In this ”Our Stories" article, Dr. Oleka shares his sentiments regarding the current racial unrest happening in Kentucky:
In Kentucky, racial and economic strife have led to threats on the life of our Governor, the shooting of several people in Louisville, and rising distrust between segments of the community and law enforcement. I haven’t made much public comment on these things, as I wanted to focus on fatherhood, my job promoting higher education amidst a global pandemic, and — candidly — my sanity as a Black male. For some of you, these conversations are new. For many of us, we’ve been having them for decades.
But staring my multiracial 18-day old daughter in the eyes and knowing she will grow up in a world where these issues are not yet fully resolved, I’ve decided to offer my perspective on how we can come together to respond to the challenges Kentucky faces.
We need healing.
I unequivocally condemn the violence that occurred in Louisville this past week, and I unequivocally condemn the threat of violence against Governor Beshear by way of the protest effigy. I also ask for justice in the death of Breonna Taylor. These are all connected: aggression, racism, destruction, nor incompetence will fix the deep economic and racial wounds our society faces.
Law enforcement is one of the most frightening, important, and difficult careers in the country. Every day you could die and every day you could kill someone. Every day. We must understand that. But we also must understand we need policies that protect our citizens from officers/people who work outside of the law, whether it be through sheer incompetence or racism. If we want to build a better Kentucky, we must make thoughtful, sweeping changes that can both strengthen law enforcement and protect citizens.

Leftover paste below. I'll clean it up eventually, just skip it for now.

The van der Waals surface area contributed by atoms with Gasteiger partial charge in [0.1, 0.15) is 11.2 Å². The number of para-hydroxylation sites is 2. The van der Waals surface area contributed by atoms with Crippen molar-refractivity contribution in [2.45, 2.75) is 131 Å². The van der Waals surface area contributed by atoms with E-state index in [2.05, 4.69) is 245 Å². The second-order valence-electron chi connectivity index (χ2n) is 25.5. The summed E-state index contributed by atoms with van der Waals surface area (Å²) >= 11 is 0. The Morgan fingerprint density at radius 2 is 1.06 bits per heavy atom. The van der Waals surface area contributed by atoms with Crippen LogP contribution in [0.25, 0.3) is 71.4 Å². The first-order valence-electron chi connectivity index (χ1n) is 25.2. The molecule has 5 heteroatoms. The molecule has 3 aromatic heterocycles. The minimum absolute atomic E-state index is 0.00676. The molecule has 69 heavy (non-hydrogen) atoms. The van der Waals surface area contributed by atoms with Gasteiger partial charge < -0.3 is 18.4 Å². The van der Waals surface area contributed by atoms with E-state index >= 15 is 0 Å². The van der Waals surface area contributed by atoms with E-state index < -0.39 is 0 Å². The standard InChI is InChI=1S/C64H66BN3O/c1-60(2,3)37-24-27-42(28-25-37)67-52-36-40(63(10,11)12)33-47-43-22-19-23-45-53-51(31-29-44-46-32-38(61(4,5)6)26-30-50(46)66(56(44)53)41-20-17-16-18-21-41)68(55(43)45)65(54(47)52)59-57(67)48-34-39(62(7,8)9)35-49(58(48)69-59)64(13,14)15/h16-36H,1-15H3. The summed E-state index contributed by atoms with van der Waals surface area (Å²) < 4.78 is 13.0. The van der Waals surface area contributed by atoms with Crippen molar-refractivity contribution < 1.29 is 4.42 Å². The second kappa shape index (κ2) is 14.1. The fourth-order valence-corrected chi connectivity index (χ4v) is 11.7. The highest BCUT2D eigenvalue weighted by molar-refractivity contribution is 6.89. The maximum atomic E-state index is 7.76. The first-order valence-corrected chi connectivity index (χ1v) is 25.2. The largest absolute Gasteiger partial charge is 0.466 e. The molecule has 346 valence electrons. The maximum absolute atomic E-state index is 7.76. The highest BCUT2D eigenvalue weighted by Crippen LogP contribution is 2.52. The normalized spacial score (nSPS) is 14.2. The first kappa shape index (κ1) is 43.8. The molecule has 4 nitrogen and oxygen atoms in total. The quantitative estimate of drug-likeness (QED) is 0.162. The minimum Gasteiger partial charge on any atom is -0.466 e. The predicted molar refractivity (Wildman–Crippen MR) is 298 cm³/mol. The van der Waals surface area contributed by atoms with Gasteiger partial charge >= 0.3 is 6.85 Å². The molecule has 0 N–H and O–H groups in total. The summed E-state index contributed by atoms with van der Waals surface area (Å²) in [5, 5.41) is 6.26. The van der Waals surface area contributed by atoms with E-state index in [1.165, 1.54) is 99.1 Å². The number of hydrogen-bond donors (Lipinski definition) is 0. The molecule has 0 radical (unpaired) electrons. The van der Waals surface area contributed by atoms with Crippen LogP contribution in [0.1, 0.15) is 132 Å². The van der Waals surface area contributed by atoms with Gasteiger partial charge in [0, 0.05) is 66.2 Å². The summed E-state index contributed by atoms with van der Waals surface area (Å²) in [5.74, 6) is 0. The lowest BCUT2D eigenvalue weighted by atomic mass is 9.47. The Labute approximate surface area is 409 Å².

We need more officers who work with designated neighborhoods (beat cops) and fewer officers who do not know communities very well (patrol cops) and we need to pay these beat cops well. Beat cops build relationships within the community so when a situation requires law enforcement, both the cops called and the citizens involved know each other. Violent conflict is less likely when you know someone by name and not as a threat.
We need quality training for law enforcement that focuses on de-escalation, relationship building, and bias. This training should not be designed to limit the options an officer has to protect their community, but rather provide additional tools to treat every person as a valued member of society. It also helps build a culture within local law enforcement that can, hopefully, mitigate conflict that leads to violence.
We need to significantly limit, if not outright abolish, no-knock warrants.
We need to change the culture. There is an unfortunate belief held by some that Black people are dangerous. It is in movies, media, and music. It is in the culture. As a result, some people view Black people as an object of fear. I support the second amendment and I support law enforcement but if someone fears someone else because of what they look like and has been given cultural and legal license to quell that fear, they may use that power unlawfully. We must acknowledge and change it.
We need prayer. I pray for justice and healing in our city, state, and nation. A civil society needs strong and protective law enforcement. We also need trust between the justice system and the community it serves and protects, as well as between elected officials and the people they serve. I pray we can get that for everyone, everywhere.